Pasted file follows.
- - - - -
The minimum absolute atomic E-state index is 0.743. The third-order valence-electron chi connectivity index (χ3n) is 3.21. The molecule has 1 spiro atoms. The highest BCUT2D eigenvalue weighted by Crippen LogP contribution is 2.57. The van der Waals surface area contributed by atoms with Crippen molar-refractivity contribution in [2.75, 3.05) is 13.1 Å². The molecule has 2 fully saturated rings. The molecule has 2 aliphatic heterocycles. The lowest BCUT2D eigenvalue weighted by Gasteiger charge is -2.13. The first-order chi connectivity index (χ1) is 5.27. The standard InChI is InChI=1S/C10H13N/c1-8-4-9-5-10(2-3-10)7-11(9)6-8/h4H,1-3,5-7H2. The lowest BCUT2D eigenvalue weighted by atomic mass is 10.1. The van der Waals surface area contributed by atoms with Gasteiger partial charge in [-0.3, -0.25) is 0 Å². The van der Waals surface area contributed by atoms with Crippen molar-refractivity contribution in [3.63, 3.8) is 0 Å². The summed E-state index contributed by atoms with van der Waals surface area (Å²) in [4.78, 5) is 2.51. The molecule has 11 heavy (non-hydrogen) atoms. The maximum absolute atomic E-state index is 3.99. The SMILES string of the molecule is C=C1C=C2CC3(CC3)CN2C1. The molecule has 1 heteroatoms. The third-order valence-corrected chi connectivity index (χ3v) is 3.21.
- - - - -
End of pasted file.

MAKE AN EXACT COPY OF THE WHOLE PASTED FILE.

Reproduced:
The minimum absolute atomic E-state index is 0.743. The third-order valence-electron chi connectivity index (χ3n) is 3.21. The molecule has 1 spiro atoms. The highest BCUT2D eigenvalue weighted by Crippen LogP contribution is 2.57. The van der Waals surface area contributed by atoms with Crippen molar-refractivity contribution in [2.75, 3.05) is 13.1 Å². The molecule has 2 fully saturated rings. The molecule has 2 aliphatic heterocycles. The lowest BCUT2D eigenvalue weighted by Gasteiger charge is -2.13. The first-order chi connectivity index (χ1) is 5.27. The standard InChI is InChI=1S/C10H13N/c1-8-4-9-5-10(2-3-10)7-11(9)6-8/h4H,1-3,5-7H2. The lowest BCUT2D eigenvalue weighted by atomic mass is 10.1. The van der Waals surface area contributed by atoms with Gasteiger partial charge in [-0.3, -0.25) is 0 Å². The van der Waals surface area contributed by atoms with Crippen molar-refractivity contribution in [3.63, 3.8) is 0 Å². The summed E-state index contributed by atoms with van der Waals surface area (Å²) in [4.78, 5) is 2.51. The molecule has 11 heavy (non-hydrogen) atoms. The maximum absolute atomic E-state index is 3.99. The SMILES string of the molecule is C=C1C=C2CC3(CC3)CN2C1. The molecule has 1 heteroatoms. The third-order valence-corrected chi connectivity index (χ3v) is 3.21.